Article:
Suddenly his plough stopped. He pulled and pulled on it – it did not move. He looked back. Scrabbled with shaking fingers around the blade – and then he found a large pottery jar in the earth, that had been left after the terrible destruction. “Treasure!” the son joked, “Gold”.


His father silenced him. What good would gold be if there was no bread to eat in all of Israel? And the jar was large and heavy. They extricated it from the earth, cleaned the dust off it, opened it and it was full of grain, full of good wheat seeds. “Bread!” again shouted the son full of joy, “Bread!” however the father looked at him with silent eyes and said nothing.


Immediately the mother and the small sons were called. The unhappy wife already wanted to take the grain, grind it, knead it, to make bread for her children…..however the man removed her hands from the jar, took the sack from his shoulders and filled it with large handfuls of the golden wheat and walked towards the furrow.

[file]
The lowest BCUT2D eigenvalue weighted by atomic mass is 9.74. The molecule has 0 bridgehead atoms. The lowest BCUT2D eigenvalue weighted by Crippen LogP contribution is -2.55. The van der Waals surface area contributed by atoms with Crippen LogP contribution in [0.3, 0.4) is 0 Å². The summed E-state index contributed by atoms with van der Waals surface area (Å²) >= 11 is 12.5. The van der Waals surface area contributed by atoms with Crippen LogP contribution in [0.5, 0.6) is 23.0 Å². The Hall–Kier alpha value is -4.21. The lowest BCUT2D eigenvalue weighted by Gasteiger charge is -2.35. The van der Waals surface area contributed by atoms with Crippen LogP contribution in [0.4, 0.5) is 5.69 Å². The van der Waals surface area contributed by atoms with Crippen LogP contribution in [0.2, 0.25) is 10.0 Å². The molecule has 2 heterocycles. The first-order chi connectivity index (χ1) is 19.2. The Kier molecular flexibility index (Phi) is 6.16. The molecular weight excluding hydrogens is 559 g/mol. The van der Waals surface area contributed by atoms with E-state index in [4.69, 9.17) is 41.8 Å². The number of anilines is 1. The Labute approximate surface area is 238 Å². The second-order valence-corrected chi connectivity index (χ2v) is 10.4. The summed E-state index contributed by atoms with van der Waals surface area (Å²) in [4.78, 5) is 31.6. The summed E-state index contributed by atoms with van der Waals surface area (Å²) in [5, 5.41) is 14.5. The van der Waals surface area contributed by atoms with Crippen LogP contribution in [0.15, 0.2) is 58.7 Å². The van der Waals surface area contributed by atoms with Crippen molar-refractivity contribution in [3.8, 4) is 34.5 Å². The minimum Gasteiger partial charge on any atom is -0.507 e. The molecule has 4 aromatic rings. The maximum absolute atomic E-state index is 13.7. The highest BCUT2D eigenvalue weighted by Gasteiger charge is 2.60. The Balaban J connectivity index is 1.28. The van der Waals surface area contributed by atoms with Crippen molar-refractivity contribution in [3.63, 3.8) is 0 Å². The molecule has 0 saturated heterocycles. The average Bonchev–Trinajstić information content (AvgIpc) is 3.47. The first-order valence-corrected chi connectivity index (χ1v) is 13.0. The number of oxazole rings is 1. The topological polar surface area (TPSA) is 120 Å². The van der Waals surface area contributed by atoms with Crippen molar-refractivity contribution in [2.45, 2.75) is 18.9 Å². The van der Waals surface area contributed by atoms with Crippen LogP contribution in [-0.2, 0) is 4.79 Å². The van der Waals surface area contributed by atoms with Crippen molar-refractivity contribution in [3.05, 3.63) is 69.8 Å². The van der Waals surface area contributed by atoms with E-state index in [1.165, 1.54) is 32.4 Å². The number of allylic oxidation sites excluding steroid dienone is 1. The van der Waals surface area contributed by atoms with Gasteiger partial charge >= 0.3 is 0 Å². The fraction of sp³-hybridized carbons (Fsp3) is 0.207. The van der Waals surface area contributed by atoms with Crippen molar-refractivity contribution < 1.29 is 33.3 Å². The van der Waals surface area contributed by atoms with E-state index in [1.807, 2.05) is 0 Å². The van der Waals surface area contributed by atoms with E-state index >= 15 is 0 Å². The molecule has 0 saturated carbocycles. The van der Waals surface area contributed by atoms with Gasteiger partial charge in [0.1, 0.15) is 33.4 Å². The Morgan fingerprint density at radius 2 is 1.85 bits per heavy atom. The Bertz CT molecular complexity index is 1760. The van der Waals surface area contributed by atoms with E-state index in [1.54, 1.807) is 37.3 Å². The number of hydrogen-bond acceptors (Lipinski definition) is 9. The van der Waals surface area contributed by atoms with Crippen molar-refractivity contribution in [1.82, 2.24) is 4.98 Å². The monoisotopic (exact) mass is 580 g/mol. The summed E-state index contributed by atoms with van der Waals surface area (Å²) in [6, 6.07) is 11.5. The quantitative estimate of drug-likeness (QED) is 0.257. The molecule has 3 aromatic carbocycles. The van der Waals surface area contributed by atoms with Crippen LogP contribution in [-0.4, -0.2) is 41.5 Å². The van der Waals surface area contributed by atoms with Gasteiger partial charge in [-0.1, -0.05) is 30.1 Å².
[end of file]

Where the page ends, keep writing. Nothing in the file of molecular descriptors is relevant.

“No” cried the wife bitterly with great despair: “No, you will not bury this bread in the earth. It will be for us! For us!”


Her sons also grabbed hold of her, one grasping her clothing, one weeping, one falling to his feet “Father” Father!” they cried.


“Bring the wheat! To make bread, to eat! Father! Father!....” They begged and the man heard, saw the humility of his sons scrabbling in the dirt at his feet, saw the eyes of his wife crying out for mercy – and for one moment he was discouraged and the seed was suddenly heavy, and for a moment he stopped walking.